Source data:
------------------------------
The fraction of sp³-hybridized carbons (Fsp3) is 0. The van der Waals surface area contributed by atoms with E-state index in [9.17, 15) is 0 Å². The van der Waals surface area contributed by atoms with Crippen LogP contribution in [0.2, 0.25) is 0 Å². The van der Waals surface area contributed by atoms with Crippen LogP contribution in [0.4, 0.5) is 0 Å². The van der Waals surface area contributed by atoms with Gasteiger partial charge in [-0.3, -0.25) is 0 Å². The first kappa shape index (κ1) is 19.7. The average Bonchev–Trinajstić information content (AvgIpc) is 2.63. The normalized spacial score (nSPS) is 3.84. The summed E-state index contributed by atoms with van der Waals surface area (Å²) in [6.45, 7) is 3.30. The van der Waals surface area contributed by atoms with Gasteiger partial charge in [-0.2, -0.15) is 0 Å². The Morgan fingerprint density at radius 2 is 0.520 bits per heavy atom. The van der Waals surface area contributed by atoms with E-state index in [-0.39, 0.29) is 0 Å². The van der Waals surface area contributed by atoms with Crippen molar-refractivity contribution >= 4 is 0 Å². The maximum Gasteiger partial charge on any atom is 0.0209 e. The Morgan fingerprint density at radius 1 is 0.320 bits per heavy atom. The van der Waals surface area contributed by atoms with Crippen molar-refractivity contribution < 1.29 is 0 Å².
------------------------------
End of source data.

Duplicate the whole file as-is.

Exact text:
The fraction of sp³-hybridized carbons (Fsp3) is 0. The van der Waals surface area contributed by atoms with E-state index in [9.17, 15) is 0 Å². The van der Waals surface area contributed by atoms with Crippen LogP contribution in [0.2, 0.25) is 0 Å². The van der Waals surface area contributed by atoms with Crippen LogP contribution in [0.4, 0.5) is 0 Å². The van der Waals surface area contributed by atoms with Gasteiger partial charge in [-0.3, -0.25) is 0 Å². The first kappa shape index (κ1) is 19.7. The average Bonchev–Trinajstić information content (AvgIpc) is 2.63. The normalized spacial score (nSPS) is 3.84. The summed E-state index contributed by atoms with van der Waals surface area (Å²) in [6.45, 7) is 3.30. The van der Waals surface area contributed by atoms with Gasteiger partial charge in [-0.2, -0.15) is 0 Å². The Morgan fingerprint density at radius 2 is 0.520 bits per heavy atom. The van der Waals surface area contributed by atoms with E-state index in [-0.39, 0.29) is 0 Å². The van der Waals surface area contributed by atoms with Crippen molar-refractivity contribution >= 4 is 0 Å². The maximum Gasteiger partial charge on any atom is 0.0209 e. The Morgan fingerprint density at radius 1 is 0.320 bits per heavy atom. The van der Waals surface area contributed by atoms with Crippen molar-refractivity contribution < 1.29 is 0 Å².